ESPN continues to try to thread the needle between holding the NFL to account for its handling of various domestic abuse scandals and maintaining its $15 billion broadcasting deal with the NFL that keeps everyone involved in the manner to which they’ve grown accustomed. This self-contradiction was encapsulated in the suspension of Bill Simmons for opining on what ESPN’s own reporting had concluded about the NFL.
The panel for that discussion will include the following people: Chris Berman, Cris Carter, Mike Ditka, Adam Schefter, Tom Jackson, Keyshawn Johnson, Jon Gruden, Mike Tirico, Stuart Scott, Steve Young and Ray Lewis.
Up to 11 men, all between the ages of 39 and 74 will sit at the table for a domestic violence discussion on ESPN. Zero women. Victims of domestic violence in America are most likely to be women aged 20-24.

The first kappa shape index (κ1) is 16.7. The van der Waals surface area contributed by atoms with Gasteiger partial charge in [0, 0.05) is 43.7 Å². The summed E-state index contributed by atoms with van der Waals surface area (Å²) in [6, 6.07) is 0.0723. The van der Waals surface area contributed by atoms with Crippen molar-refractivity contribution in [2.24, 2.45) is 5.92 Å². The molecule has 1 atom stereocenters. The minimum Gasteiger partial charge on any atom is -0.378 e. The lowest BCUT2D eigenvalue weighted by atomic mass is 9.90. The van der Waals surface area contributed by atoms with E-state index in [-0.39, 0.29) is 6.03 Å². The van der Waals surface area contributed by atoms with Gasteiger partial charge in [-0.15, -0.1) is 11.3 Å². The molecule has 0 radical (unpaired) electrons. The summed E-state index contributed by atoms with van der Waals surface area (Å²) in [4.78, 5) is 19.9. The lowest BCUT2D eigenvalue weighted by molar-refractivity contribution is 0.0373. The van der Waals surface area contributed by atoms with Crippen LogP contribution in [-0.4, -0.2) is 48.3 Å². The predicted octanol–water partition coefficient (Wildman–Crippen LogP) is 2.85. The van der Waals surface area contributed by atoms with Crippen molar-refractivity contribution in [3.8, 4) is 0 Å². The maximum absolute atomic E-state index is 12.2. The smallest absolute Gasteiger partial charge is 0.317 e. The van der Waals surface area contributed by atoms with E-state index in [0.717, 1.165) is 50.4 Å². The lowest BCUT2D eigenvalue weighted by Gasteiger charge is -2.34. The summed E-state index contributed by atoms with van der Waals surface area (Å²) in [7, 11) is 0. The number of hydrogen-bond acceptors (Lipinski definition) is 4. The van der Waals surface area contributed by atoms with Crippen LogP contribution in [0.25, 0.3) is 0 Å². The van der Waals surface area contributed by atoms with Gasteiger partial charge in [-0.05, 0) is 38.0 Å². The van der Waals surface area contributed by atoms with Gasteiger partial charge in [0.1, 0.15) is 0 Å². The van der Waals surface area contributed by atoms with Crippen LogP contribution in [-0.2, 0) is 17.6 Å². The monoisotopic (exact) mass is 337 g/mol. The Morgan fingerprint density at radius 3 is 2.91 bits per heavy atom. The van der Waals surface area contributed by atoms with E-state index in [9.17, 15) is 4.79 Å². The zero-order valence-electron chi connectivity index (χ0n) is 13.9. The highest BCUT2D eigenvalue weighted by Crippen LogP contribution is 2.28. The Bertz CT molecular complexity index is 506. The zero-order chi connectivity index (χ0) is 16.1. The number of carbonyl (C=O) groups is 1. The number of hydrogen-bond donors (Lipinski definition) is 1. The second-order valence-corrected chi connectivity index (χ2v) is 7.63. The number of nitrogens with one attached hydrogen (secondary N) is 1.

When the show has updates from the field—brief reports about injuries and the upcoming game—they’ll cut to female sideline reporters, Lisa Salters and, on some weeks, Suzy Kolber.
These people are not allowed at the table.
Collins reads this as part of a widespread practice at ESPN of marginalizing female voices, a tendency that enables the network to submit to the powerful league at the moments when it most needs its editorial independence. Read the full piece.
UPDATE 12:54 pm.: ESPN says there’s no there there:
Contrary to published reports in Esquire, there was no panel on domestic violence ever planned for tonight’s Monday Night Countdown. We will present our normal Monday Night Football pre-game show, with Suzy Kolber hosting and Lisa Salters reporting. ESPN is proud of the work it has done covering the issue of domestic violence, and is committed to continued coverage. Much of that work has been informed by several talented female colleagues from our television and espnW platforms, including Hannah Storm, Jemele Hill, Jane McManus, Kate Fagan, Sarah Spain and more.
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